Throughout the years, Welch has tried to keep Darian’s life as normal as possible. She has taken him roller skating in his wheelchair; she has taken him on a go-cart ride; and thanks to The Dream Factory, a wish-granting organization, Darian was able to visit Walt Disney World.
But the trip to Disney World marked the last time Darian smiled. In 2011, he took a turn for the worse. He stopped blinking his eyes and he was unable to show any type of emotion. Today his condition is grave. Darian is being kept alive by machines and has been in hospice care for several weeks.
Welch said Darian has appeared to her in dreams that were so realistic that she awoke in tears.
When he spoke to Welch in the dream Darian said, “‘I’m just tired. I’m tired of this momma. I’m tired of being like this. I know it’s school time and I can’t even go to school. Why me?’” Welch said as she described her son’s voice in the dream.
The dream continued with Welch crying while trying to change Darian’s diaper as he continued talking to her and said, “Don’t cry. It’s not your fault. You’ve taken good care of me. If it wasn’t for you I probably wouldn’t even be here now.’”
Welch said her journey hasn’t been easy, but she knew she had to fight for her child.
“Sometimes I would cry, and he would cry because I was crying. It was hard to watch because he’s going backward,” Welch said. “As a parent, you have to be strong, period; whether you have a terminally ill child or a normal child. I’ve always been his voice.”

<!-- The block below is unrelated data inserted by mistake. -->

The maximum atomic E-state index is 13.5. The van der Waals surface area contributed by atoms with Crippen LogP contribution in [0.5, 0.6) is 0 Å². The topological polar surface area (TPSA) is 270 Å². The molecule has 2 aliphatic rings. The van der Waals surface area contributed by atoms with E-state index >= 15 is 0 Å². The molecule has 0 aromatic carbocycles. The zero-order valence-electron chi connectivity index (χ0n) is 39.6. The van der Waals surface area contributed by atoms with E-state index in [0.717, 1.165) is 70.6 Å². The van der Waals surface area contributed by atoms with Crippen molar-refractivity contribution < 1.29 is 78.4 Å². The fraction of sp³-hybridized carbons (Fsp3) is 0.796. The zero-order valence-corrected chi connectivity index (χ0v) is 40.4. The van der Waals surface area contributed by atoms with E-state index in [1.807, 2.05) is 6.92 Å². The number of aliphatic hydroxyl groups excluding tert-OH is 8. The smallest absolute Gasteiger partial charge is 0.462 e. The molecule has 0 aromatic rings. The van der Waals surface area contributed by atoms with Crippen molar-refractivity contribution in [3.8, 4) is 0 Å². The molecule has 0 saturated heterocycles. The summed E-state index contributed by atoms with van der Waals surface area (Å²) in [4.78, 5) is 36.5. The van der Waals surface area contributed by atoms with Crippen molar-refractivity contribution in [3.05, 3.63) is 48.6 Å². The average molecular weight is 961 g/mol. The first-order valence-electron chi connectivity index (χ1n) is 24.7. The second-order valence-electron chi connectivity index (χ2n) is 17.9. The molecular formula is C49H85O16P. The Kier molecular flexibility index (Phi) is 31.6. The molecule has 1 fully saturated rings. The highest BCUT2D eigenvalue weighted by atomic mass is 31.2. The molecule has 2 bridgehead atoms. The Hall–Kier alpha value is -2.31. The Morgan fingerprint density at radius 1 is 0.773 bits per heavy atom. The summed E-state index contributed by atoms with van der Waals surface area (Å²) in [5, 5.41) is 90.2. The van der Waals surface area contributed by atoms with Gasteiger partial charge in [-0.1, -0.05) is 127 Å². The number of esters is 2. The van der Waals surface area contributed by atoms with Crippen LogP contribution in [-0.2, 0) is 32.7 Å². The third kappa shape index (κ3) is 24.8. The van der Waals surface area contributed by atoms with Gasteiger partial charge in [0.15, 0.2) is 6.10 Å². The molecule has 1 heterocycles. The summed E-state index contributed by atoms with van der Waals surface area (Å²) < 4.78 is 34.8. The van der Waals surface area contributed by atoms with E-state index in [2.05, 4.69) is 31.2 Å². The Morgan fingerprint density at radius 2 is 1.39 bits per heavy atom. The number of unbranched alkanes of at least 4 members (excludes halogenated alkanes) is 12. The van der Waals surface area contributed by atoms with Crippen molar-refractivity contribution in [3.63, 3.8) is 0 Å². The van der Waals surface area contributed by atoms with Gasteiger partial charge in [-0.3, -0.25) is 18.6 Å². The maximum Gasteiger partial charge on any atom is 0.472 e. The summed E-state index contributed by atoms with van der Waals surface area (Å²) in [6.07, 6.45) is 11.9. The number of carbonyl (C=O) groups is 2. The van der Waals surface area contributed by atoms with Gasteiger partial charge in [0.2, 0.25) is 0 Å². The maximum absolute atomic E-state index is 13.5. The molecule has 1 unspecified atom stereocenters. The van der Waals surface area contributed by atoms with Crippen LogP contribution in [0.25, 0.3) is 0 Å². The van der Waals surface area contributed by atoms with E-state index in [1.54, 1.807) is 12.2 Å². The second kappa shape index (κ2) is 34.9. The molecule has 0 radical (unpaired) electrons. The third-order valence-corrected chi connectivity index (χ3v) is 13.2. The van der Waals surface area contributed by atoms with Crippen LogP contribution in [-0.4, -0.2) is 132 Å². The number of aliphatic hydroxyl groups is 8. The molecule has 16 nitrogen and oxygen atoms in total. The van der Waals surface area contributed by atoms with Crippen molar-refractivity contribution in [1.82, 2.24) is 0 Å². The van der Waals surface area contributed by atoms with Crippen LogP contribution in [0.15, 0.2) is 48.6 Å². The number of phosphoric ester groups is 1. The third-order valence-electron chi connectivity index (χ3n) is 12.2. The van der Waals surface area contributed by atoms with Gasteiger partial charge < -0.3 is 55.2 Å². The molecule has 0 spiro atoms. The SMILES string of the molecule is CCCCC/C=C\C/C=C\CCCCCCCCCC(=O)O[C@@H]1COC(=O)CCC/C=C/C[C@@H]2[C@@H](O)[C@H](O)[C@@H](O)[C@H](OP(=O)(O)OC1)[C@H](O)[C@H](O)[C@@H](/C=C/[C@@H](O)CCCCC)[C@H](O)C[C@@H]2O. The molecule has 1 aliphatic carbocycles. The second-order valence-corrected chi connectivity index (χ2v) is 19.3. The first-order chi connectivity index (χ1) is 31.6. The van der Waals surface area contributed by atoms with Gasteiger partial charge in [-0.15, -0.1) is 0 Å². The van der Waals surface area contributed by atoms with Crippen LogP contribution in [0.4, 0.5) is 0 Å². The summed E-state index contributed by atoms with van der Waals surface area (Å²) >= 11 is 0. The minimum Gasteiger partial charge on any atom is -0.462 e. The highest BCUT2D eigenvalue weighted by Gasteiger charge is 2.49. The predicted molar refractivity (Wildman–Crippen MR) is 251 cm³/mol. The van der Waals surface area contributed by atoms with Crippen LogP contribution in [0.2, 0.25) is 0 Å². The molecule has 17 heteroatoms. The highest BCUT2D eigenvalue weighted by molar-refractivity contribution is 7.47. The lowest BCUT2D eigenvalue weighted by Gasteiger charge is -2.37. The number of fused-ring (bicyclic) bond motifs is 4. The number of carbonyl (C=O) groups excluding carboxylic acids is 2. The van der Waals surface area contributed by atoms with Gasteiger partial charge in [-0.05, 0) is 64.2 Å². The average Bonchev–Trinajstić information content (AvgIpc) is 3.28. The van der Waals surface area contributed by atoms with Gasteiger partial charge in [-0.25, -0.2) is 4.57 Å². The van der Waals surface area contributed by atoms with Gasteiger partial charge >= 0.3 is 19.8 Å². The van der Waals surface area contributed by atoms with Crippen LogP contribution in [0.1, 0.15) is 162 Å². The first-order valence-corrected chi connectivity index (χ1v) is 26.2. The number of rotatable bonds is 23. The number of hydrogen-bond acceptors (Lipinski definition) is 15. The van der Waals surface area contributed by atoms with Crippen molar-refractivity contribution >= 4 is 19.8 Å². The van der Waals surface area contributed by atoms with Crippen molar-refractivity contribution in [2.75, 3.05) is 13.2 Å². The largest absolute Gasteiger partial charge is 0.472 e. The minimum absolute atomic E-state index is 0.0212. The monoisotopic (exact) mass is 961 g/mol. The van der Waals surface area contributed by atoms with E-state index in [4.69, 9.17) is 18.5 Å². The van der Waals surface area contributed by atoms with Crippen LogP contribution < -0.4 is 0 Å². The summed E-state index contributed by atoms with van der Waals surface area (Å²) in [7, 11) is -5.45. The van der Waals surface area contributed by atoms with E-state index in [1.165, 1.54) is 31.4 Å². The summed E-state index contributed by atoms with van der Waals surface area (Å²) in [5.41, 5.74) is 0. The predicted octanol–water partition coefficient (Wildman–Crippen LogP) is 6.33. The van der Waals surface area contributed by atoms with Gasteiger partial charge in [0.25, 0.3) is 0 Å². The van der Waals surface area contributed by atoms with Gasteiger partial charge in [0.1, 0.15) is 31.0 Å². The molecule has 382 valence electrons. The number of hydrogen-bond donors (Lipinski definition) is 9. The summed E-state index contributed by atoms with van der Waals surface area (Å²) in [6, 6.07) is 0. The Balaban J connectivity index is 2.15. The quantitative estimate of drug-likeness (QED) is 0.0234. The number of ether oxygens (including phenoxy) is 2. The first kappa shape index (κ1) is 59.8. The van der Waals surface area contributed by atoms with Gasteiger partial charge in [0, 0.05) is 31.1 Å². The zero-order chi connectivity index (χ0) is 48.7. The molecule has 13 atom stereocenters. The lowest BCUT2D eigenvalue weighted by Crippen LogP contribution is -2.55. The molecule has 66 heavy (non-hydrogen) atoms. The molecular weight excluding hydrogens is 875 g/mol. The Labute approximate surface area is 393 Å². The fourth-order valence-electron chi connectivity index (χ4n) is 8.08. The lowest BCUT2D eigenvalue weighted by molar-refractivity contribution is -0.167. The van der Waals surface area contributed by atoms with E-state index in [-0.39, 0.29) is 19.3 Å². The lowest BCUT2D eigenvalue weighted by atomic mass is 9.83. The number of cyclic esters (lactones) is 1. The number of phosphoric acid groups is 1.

Welch said she has formed an indescribable bond with Dr. Tropez-Sims, who makes house calls to treat Darian, saving his family the inconvenience and expense of calling an ambulance to have him transported to medical appointments.
Dr. Tropez-Sims said Welch is an extraordinary example of a patient advocate. She said Welch meticulously takes care of her son and was on the forefront of trying to find his diagnosis. In fact, Dr. Tropez-Sims said, it was Welch who first brought the NIH’s Undiagnosed Diseases Program to her attention. Dr. Tropez-Sims advises parents who may be in a similar situation not to give up until you know what’s going on with your child.
“Sometimes it’s hard to know how far you should go or when you should stop, but it’s a personal decision,” Dr. Tropez-Sims said. “When you are told that they don’t know what’s wrong with your child, try to seek all avenues until you get your answers.”
Dr. Tropez-Sims said Welch has been a great mom, holding a birthday party for Darian each year and inviting other children with developmental disorders.
On May 30, Darian’s final celebration was a party with everyone dressed in all white. Darian had a cake and balloons. He was surrounded by loved ones including his mother; his father, Darrell Jones; his grandmother, Deborah Welch; and his pediatrician, Dr. Tropez-Sims. His mother let him know that it is his birthday and it’s time to say goodbye.
“I let him know he’s loved and I’ve done all I can do. He’s going to a place where mommy is not going to be. He’s going to see his Nana [great-grandma] and Nana is going to watch him until I get there. I’m at peace. I know that Darian is going to a better place and he doesn’t have to be like he is now.”